16 years, $5.6 trillion later, are the post-9/11 wars worth it?

16 years, $5.6 trillion later, are the post-9/11 wars worth it?
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This week the Costs of War Project at Brown University’s Watson Institute released a report that estimates the current and future costs of U.S. involvement in Iraq, Afghanistan, and other post-9/11 conflicts at an astonishing $5.6 trillion. That’s more than $23,000 per taxpayer.

Those funds dwarf the $1 trillion in cuts in domestic programs over a decade’s time that were called for by the Budget Control Act of 2011, and would have gone a long way to address unmet domestic needs for infrastructure investment, transportation, nutrition, housing, and education.

The $5.6 trillion figure raises two fundamental questions. What did we pay for, and what were the results?

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The assessment of war costs, researched and written by Neta Crawford of Boston University, takes a comprehensive view of the subject, looking not just at Pentagon expenditures but also at expenditures at the State Department, the Department of Homeland Security, and the Veteran’s Administration that were either explicitly devoted to or caused by the “war on terrorism.” It also includes U.S. spending in support of allies like Croatia, Georgia, Hungary, Poland, and Romania that devoted troops to the U.S.-led interventions in Iraq or Afghanistan.

The estimate also includes $1 trillion in projected future costs for taking care of the veterans of the post-9/11 conflicts, one million of whom are receiving compensation for war-related disabilities, including over 327,000 with traumatic brain injuries.

As the case of U.S. veterans makes clear, the costs of the wars involved more than just money. They involved the lives and health of human beings. In another assessment, released in 2016, Brown University conservatively estimated that there were 370,000 deaths on all sides attributable to the post-9/11 wars, including 200,000 civilians.

Was this huge expenditure of blood and treasure worth it?  Did it substantially reduce the risks of terrorism, or reduce the likelihood of future conflicts? The short answer is no.

In Afghanistan, 16 years of U.S. military involvement have left a situation in which the Taliban still controls significant parts of the country and is able to carry out devastating attacks on a regular basis.  There is no military solution to the Afghan conflict, no matter how many troops the United States throws into the fray.  Only a negotiated settlement premised on accountable governance and an end to rampant corruption has a chance of succeeding.

In Iraq, despite recent successes in wresting territory from ISIS, the overall effort since the Bush administration’s 2003 intervention has been a net failure, in lives lost, infrastructure destroyed, and the rise of a sectarian government that made it easier for ISIS to operate and recruit within the country.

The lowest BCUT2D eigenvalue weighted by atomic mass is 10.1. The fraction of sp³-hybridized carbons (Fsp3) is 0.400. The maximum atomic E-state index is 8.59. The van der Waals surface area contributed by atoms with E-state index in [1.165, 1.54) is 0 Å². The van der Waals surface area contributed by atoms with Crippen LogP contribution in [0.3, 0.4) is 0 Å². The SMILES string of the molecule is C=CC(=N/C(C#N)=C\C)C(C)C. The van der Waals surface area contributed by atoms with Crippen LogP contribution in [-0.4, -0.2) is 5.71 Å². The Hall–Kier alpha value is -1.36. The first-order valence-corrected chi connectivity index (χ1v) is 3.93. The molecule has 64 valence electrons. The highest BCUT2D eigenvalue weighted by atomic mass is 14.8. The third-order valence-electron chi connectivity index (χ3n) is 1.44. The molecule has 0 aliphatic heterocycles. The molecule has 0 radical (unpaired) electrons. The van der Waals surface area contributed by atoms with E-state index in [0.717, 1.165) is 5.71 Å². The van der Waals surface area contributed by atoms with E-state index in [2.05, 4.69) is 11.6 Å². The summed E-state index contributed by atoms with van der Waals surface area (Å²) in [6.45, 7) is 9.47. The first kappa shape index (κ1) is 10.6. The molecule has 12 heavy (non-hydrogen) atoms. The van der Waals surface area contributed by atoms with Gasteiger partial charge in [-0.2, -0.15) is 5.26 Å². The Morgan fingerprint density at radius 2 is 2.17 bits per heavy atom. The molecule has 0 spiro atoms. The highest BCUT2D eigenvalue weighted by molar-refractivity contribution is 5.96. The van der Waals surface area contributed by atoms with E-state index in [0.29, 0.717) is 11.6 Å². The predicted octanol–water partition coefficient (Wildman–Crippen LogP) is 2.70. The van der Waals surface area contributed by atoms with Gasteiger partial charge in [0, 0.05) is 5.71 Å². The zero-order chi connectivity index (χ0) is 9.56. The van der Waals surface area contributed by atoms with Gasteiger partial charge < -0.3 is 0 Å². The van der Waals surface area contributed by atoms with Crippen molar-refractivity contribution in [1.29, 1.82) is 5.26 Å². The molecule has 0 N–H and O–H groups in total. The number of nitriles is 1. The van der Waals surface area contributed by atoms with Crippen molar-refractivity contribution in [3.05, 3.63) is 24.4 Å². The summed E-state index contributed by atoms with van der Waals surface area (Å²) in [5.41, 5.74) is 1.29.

Even if the United States and its allies succeed in driving ISIS out of Iraq and Syria, it is unlikely to undermine that organization’s ability to inflict damage in the United States.  Recent terrorist incidents — not to mention gun violence inflicted by U.S. citizens with no tie to ISIS or any other terrorist group — have been carried out by individuals who need no material support from ISIS to carry out their activities. Many of them are ideological adherents of ISIS whose main connection is via propaganda downloaded from the internet, not training in ISIS strongholds in Iraq, Syria, or anywhere else.

The $5.6 trillion in funds devoted to the post-9/11 wars are basically gone, except the future commitments to our veterans, which must not be compromised in any way, and may in fact need to be increased to truly meet the needs generated by their service in Iraq, Afghanistan, and beyond.

We need a thorough rethinking of how best to address the terrorist threat that involves a better balance between military and non-military tools, and an aversion to engagement in wars like those the United States has waged in this century.  Now is the time to do this re-assessment.

After 15 years of nonstop conflict, the American public is war weary, and the needs for domestic investment have never been greater.  If the Trump administration fails to rethink our misguided strategy, Congress must do so.

William D. Hartung is the director of the Arms and Security Project at the Center for International Policy.